Pilot Injured as U.S. Fighter Jet Crashes in Death Valley National Park

A Navy pilot has been injured after an F/A-18F Super Hornet crashed in Death Valley National Park, California.

The Navy said in a press release that the crash happened at around 3 p.m. on October 4 in a remote area.

No civilians were harmed as a result of the crash.

The pilot, whose rank and name have not been released, only suffered minor injuries after he was able to eject from the aircraft, reported Stars and Stripes.

Search-and0rescue units from NAWS China Lake, Fort Irwin Army Base, and Marine Aviation Weapons and Tactics Squadron (MAWTS) 1 from Marine Corps Air Station Yuma responded to the scene of the crash and rescued the pilot.

The pilot was sent for treatment at Sunrise Hospital and Medical Center in Las Vegas, Nevada, following the crash, and was released later that night.

The incident is currently under investigation and the military is working with the National Park Service in order to clean up the crash site.

The aircraft had been assigned to Air Test and Evaluation Squadron (VX) 9 based at Naval Air Weapons Station (NAWS) China Lake, the Navy said.

A spokesperson for the Death Valley National Park told Newsweek: "Since the first minutes after the crash happened, the Navy has been in communication and consultation with NPS staff in Death Valley National Park.

"We appreciate their concern for the park's resources and look forward to continued collaboration as the cleanup progresses."

In July 2019, a pilot of an F/A-18E Super Hornet died after crashing in Death Valley National Park.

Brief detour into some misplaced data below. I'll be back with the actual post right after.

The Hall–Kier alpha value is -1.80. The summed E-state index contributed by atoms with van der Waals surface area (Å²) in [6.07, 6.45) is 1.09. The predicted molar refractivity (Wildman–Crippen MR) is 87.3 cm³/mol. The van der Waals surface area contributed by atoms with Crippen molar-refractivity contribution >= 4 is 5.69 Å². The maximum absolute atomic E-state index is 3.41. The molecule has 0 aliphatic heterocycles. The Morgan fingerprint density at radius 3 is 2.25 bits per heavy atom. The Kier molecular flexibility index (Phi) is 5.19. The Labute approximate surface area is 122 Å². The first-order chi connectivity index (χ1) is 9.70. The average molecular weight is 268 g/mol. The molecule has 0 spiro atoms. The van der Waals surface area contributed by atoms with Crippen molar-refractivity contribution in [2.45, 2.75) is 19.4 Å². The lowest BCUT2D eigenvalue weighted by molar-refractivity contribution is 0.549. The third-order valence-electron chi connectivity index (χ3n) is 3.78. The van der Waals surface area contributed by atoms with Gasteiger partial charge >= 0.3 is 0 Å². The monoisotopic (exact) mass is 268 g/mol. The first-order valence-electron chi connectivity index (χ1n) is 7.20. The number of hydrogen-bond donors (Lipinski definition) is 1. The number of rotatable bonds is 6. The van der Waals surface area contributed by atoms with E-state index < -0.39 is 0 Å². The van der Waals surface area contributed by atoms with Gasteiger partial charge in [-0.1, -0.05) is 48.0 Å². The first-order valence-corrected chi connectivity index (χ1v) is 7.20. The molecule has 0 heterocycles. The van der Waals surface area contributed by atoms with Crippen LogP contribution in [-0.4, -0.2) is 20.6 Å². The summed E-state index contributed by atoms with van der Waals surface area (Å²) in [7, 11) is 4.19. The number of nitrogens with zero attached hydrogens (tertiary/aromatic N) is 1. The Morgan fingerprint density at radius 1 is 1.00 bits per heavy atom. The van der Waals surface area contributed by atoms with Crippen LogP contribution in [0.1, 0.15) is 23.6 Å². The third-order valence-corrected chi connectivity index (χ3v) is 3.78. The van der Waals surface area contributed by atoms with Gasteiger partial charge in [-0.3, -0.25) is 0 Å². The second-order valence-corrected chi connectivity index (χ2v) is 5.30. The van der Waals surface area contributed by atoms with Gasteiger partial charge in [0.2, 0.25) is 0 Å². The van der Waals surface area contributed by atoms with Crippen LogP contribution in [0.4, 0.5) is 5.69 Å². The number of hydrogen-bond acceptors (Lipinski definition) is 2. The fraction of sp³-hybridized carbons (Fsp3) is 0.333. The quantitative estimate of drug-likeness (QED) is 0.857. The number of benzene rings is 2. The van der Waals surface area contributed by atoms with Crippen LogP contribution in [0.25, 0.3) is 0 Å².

Lt. Charles Walker, 33, was on a routine training mission over a canyon around 40 miles north of Naval Air Weapons Station China Lake when the crash occurred.

The National Park Service reported that seven people also suffered minor injuries as a result of the crash. The Navy found the aircraft impacted against the side of the canyon wall during low altitude training, according to a review seen by USNI.

"The NAS Lemoore aviation family is grieving the loss of one of our own," Capt. James Bates, commander of Strike Fighter Wing Pacific said in a statement after the pilot had been identified.

"Lt. Walker was an incredible naval aviator, husband and son. He was an integral member of the Vigilante family and his absence will be keenly felt on this flight line. Our aviators understand the risk associated with this profession and they knowingly accept it in service to our nation.

"The untimely loss of a fellow aviator and shipmate pains us all. Our heartfelt condolences go out to his family and friends."

The Super Hornet Walker flew was assigned to the "Vigilantes" of Strike Fighter Squadron (VFA) 151 based at Naval Air Station (NAS) Lemoore, California.

F/A-18F Super Hornet  crash
A U.S. Navy "Super Hornet" takes off April 8, 2000 from the USS Abraham Lincoln off the coast of Southern California. A pilot has been injured after an F/A-18F Super Hornet crashed in Death Valley National Park, California Getty Images

Update 10/06: This article has been updated to include comment from Death Valley National Park.